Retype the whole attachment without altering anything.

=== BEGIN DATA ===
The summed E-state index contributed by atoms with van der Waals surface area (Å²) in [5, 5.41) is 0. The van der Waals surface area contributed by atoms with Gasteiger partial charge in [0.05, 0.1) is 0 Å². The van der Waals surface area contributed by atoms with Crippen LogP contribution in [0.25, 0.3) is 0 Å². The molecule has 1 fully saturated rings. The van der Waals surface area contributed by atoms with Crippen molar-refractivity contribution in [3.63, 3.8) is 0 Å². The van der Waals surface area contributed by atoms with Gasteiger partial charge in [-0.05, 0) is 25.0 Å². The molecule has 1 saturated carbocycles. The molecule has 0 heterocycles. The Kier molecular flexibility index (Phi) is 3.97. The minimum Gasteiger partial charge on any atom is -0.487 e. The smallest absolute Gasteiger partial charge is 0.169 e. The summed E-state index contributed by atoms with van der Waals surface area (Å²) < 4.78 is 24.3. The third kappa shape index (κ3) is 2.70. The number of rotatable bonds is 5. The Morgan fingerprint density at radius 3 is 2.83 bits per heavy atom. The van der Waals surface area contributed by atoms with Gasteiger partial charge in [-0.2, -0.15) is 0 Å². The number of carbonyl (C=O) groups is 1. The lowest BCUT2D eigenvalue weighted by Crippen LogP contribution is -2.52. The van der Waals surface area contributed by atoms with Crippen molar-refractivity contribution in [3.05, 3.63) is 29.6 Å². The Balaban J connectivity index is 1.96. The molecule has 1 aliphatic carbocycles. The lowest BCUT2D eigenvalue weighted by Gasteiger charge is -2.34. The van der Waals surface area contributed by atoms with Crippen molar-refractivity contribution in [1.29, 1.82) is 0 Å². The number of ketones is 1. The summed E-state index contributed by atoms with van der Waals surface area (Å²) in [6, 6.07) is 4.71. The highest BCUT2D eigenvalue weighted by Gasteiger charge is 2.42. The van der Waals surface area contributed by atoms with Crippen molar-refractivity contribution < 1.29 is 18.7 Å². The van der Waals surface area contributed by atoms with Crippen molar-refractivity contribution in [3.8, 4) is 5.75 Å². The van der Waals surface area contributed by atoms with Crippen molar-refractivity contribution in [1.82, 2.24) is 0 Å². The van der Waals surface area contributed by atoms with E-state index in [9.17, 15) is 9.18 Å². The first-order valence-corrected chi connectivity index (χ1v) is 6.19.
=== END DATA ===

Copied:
The summed E-state index contributed by atoms with van der Waals surface area (Å²) in [5, 5.41) is 0. The van der Waals surface area contributed by atoms with Gasteiger partial charge in [0.05, 0.1) is 0 Å². The van der Waals surface area contributed by atoms with Crippen LogP contribution in [0.25, 0.3) is 0 Å². The molecule has 1 fully saturated rings. The van der Waals surface area contributed by atoms with Crippen molar-refractivity contribution in [3.63, 3.8) is 0 Å². The van der Waals surface area contributed by atoms with Gasteiger partial charge in [-0.05, 0) is 25.0 Å². The molecule has 1 saturated carbocycles. The molecule has 0 heterocycles. The Kier molecular flexibility index (Phi) is 3.97. The minimum Gasteiger partial charge on any atom is -0.487 e. The smallest absolute Gasteiger partial charge is 0.169 e. The summed E-state index contributed by atoms with van der Waals surface area (Å²) < 4.78 is 24.3. The third kappa shape index (κ3) is 2.70. The number of rotatable bonds is 5. The Morgan fingerprint density at radius 3 is 2.83 bits per heavy atom. The van der Waals surface area contributed by atoms with Gasteiger partial charge in [-0.2, -0.15) is 0 Å². The number of carbonyl (C=O) groups is 1. The lowest BCUT2D eigenvalue weighted by Crippen LogP contribution is -2.52. The van der Waals surface area contributed by atoms with Crippen molar-refractivity contribution in [3.05, 3.63) is 29.6 Å². The Balaban J connectivity index is 1.96. The molecule has 1 aliphatic carbocycles. The lowest BCUT2D eigenvalue weighted by Gasteiger charge is -2.34. The van der Waals surface area contributed by atoms with Crippen molar-refractivity contribution in [1.29, 1.82) is 0 Å². The number of ketones is 1. The summed E-state index contributed by atoms with van der Waals surface area (Å²) in [6, 6.07) is 4.71. The highest BCUT2D eigenvalue weighted by Gasteiger charge is 2.42. The van der Waals surface area contributed by atoms with Crippen molar-refractivity contribution < 1.29 is 18.7 Å². The van der Waals surface area contributed by atoms with Crippen molar-refractivity contribution in [3.8, 4) is 5.75 Å². The van der Waals surface area contributed by atoms with Crippen molar-refractivity contribution in [1.82, 2.24) is 0 Å². The van der Waals surface area contributed by atoms with E-state index in [9.17, 15) is 9.18 Å². The first-order valence-corrected chi connectivity index (χ1v) is 6.19.